Thursday, December 13, 2007

It Comes...

The unmistakable scent of fall is in the air. Wet, dead leaves have a certain woody smell that means one thing: it's cold, wet and somewhere up in the mountains, the snow is already falling. It has now been a couple of weeks since the first real dump of snow has blanketed the Cascades and the telemarkers have been out breaking trail and carving their first turns.

Shakedown tours are always a good idea and we did one at the Cutthroat Lake Trail just off Highway 20. It was a cold, cloudy morning and we arrived at the trailhead with great anticipation of a day of touring up a valley floor then up to some slopes with just enough coverage to make some turns. Part of the process of the first ski of the season is making sure you have all of your gear that you need, followed by putting it to use for the first time since summer (the non-ski season is blessedly short around here). Here is where the first revelation occurred - my skins had died over the summer. My trusted Ascension skins that were 4 years old and always bonded well to the bottoms of my skis were suddenly hanging from the cold surface of my skis like a sail hanging from a mast. I attached the the skins under some tension but after a 1/2 mile on the train, it became apparent that I was going no where fast and Peg's patience wouldn't last for ever as a slipped along behind her. The rest of the tour was on foot, fortunately on a well packed trail that kept one from post-holing, most of the time, through the 3 feet of snow that had accumulated.

Now with skins, reglued and cleaned, we face the rest of the season. It's time to track down some fresh, cold, light, early winter snow and float down some mountainsides. Winter has come.

Sunday, July 8, 2007

Summer Runs

The days are long, and the sun beats down on the melting snow from winter over 16 hours a day now. Yet, the snow lingers in the high meadows and steep slopes that face away from the snow's powerful foe. It is on these slopes, where suncups are measured in centimeters instead of inches, where we find the great runs of summer.

One of the great advantages of summer skiing is the incredible stability of the snow. The wind, weight and waning snow depth make for a solid base here in the Cascades that will only rarely slide off its underlying rock. As a result, you can ski steep runs that in the winter would make you think more than twice whether or not your life insurance policy is paid up.

Newcomers to the Northwest are often stunned when they drive up to Mt. Baker Ski Area in July to go for a hike, only to find that the 6 feet of snow still remaining just south of the main parking lot is only the beginning. At Artist Point, a mile south and about 1000 ft. up, the snow is over 12-15 feet deep still.

So with tank tops, shorts, crampons, skins and skis, several people every day seek out the north facing slopes of Table Mountain and the Blueberry Chutes and take their shot at their sublimely steep faces. We don't care to fall, as the summer corn on bare legs and arms can give you a road rash you won't forget. We do love the adrenaline rush of looking down a slope where the first turn becomes a leap of faith. You must trust your skis to stay on edge, lest you'll slide forever down the firmly packed face of these northerly slopes.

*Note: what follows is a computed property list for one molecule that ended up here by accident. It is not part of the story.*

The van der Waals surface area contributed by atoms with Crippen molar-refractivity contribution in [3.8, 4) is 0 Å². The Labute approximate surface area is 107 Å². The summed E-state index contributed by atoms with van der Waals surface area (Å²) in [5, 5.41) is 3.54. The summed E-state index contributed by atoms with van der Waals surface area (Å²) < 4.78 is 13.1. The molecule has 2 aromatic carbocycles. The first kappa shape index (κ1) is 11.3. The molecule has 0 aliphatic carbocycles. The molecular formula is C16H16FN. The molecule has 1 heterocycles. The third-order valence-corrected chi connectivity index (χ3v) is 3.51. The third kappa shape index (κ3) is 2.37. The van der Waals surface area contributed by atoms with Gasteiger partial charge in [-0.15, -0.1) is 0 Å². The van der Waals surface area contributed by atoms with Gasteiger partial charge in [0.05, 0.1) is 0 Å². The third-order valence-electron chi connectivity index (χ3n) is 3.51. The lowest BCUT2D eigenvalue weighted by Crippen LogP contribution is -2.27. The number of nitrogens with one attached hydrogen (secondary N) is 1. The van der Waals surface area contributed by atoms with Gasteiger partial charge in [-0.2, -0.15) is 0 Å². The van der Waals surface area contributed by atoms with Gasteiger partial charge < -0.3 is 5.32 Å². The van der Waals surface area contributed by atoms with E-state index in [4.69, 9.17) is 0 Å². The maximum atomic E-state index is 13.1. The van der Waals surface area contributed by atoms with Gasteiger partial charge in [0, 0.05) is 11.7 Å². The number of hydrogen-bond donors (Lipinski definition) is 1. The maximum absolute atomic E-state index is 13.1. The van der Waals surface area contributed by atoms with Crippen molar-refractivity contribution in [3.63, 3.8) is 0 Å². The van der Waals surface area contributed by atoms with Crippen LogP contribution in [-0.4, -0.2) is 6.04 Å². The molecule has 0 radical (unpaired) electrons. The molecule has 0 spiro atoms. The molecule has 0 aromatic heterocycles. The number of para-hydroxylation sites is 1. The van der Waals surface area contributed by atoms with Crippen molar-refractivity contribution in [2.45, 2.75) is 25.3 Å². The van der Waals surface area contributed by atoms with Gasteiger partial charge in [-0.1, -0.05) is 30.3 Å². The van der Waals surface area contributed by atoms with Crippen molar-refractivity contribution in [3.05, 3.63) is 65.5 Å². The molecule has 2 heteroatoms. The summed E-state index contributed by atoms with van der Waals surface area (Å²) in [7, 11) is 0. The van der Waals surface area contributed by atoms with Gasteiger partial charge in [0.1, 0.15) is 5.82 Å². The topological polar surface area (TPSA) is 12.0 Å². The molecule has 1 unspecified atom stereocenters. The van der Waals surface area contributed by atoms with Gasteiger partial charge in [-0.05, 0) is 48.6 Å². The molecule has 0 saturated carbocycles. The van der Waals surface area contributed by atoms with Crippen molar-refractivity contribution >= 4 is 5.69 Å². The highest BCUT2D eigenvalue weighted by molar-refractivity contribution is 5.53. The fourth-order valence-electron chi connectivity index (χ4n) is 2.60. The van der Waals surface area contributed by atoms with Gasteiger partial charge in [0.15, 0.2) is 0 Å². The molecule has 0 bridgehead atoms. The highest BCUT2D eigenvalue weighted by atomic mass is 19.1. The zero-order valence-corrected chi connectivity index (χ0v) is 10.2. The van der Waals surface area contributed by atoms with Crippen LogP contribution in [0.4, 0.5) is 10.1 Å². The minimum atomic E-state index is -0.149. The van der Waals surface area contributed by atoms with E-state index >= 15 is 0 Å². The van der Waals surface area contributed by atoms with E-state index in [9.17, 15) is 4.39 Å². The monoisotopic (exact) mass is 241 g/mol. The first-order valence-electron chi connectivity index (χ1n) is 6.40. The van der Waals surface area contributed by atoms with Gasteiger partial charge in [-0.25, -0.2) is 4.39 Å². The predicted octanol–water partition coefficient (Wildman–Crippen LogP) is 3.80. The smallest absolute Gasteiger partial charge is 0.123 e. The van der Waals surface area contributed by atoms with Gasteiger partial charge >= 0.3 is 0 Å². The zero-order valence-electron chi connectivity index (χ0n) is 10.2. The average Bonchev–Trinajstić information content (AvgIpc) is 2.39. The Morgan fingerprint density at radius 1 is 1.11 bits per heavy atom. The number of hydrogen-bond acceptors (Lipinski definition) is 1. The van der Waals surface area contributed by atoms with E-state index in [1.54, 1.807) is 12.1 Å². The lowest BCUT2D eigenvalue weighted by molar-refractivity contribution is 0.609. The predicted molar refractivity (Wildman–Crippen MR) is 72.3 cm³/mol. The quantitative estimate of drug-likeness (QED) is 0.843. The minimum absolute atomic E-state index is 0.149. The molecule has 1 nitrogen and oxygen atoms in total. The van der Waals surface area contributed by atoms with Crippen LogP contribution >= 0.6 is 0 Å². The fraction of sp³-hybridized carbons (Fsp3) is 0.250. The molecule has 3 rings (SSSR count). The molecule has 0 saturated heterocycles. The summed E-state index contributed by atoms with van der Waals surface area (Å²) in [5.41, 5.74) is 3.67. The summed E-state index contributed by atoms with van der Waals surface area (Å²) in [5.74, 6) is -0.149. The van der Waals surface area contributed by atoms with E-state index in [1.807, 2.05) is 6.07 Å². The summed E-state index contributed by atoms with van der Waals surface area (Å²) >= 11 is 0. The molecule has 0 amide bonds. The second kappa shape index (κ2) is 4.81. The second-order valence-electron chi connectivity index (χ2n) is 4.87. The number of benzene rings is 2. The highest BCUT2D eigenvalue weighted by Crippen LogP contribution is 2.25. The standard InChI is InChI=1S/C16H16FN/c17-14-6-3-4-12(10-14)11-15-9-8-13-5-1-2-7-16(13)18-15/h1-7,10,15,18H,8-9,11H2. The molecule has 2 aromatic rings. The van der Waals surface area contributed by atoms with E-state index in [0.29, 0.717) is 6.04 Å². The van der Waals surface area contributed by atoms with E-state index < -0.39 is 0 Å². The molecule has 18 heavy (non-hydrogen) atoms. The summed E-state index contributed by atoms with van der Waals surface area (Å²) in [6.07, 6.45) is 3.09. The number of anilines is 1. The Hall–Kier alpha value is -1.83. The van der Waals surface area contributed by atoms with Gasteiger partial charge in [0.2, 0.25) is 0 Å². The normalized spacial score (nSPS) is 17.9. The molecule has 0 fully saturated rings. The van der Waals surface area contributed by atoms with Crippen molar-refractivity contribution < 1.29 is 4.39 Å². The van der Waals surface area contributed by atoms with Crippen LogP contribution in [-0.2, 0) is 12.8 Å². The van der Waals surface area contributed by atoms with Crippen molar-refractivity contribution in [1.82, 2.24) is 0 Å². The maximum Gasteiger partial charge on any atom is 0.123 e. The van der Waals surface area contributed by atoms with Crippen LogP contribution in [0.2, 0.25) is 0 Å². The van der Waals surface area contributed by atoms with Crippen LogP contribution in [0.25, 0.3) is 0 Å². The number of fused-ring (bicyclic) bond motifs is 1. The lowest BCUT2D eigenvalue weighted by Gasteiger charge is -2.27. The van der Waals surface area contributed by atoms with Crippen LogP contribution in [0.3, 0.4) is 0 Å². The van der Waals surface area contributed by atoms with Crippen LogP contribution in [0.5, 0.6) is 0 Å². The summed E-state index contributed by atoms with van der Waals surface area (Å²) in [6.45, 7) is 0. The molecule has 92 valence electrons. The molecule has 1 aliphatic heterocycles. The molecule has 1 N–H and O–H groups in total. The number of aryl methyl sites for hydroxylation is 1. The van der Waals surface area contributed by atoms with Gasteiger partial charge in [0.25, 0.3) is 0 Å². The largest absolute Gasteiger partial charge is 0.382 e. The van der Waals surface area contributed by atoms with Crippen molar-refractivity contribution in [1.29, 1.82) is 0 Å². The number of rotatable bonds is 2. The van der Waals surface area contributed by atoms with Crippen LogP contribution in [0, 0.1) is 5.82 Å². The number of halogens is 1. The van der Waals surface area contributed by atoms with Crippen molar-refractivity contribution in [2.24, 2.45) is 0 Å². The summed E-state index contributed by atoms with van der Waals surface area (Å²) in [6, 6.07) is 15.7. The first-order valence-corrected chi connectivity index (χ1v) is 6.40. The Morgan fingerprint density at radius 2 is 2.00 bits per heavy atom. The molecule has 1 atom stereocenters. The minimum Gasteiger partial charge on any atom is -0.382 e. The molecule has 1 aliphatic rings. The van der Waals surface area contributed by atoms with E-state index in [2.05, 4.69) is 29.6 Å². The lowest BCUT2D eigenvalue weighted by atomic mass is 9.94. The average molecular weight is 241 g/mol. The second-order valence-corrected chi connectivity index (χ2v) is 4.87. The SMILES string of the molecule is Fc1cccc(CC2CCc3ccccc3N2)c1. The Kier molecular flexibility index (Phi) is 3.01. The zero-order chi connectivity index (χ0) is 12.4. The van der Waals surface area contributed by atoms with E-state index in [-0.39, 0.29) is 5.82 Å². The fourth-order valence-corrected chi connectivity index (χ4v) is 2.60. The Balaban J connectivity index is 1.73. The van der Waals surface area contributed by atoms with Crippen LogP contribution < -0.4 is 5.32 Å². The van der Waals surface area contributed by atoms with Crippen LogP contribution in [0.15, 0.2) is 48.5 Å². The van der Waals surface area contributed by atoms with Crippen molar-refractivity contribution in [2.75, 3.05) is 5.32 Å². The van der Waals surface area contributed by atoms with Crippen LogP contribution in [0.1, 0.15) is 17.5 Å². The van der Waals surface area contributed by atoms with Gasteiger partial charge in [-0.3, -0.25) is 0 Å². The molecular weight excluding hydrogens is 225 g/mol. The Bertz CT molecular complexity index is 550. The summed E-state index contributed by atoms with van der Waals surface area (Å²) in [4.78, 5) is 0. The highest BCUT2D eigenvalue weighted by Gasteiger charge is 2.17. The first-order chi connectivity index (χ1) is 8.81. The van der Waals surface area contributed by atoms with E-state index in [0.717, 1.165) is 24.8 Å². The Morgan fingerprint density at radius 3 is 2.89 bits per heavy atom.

It's a shame it melts.

Monday, May 7, 2007

Cascade Spring

There are a few days in May, like today, when the sun blasts through the dreary Seattle spring skies and the mountains open up for viewing. From the city, you can clearly see Mt. Rainier, often for the first time in months, blanketed with its thick coat of winter snow that in only now starting to recede every so slightly. If you make your way to the quiet peaks, after the ski areas are closed and only the die-hards roam the slopes, you step into a world of incredible brilliance. Sunlight reflecting off the snow at altitude will envelope you in a world of white warmth that overwhelms your eyes should you uncover them.

I have memories of the mountain in spring – an April when I thought the ski season was over and drove to Paradise for a last fling only to be met with a wall of snow over 20 feet high at the parking lot. My naivety about winter in the Cascades was clear to me at that moment. I had no idea that I could be skiing through July if I wanted to. I remember many a May trip, where the sun was brilliant, the snow a perfect compacted corn and the combination of cold mountain air and intense solar heat that made T-shirts the ideal garb for climbing Rainier’s south flank.

After the months of snow, cold, clouds and storms, this splendid sunlight beckons the summer season to arrive. You also learn that you cannot always count on sun for 2 more months as our spring storms make their last assault on the mountains. But the days like today blaze the path for the next season above the snow line.

Friday, April 20, 2007

The Coming of Spring

Spring has arrived in the Northwest. Many of us are busy cleaning up from this winter's storms in the lowlands of Western Washington, while some are still looking over our shoulder at the mountains that surround Puget Sound. While new leaves bud and flowers bloom, April in the Cascade Mountains doesn't look any different then it might in the dead of winter. The days are longer, so the ski tours can go longer each day before darkness settles in from the east.

Last weekend, the faithful from the Washington Ski Tour Club made their annual trek up to the Scottish Lakes cabins at 5000 ft. in the Central Cascades south of Highway 2. Fresh snowfall, winds, clouds and brilliant sunshine all coalesced over the high ridges through the weekend. The great coup was the complete lack of rain.

Now its time to eye the summer ski tours - Mt. Rainier opens in under two weeks. There will be a mad dash for fresh tracks on May 5th. Hope to see you there.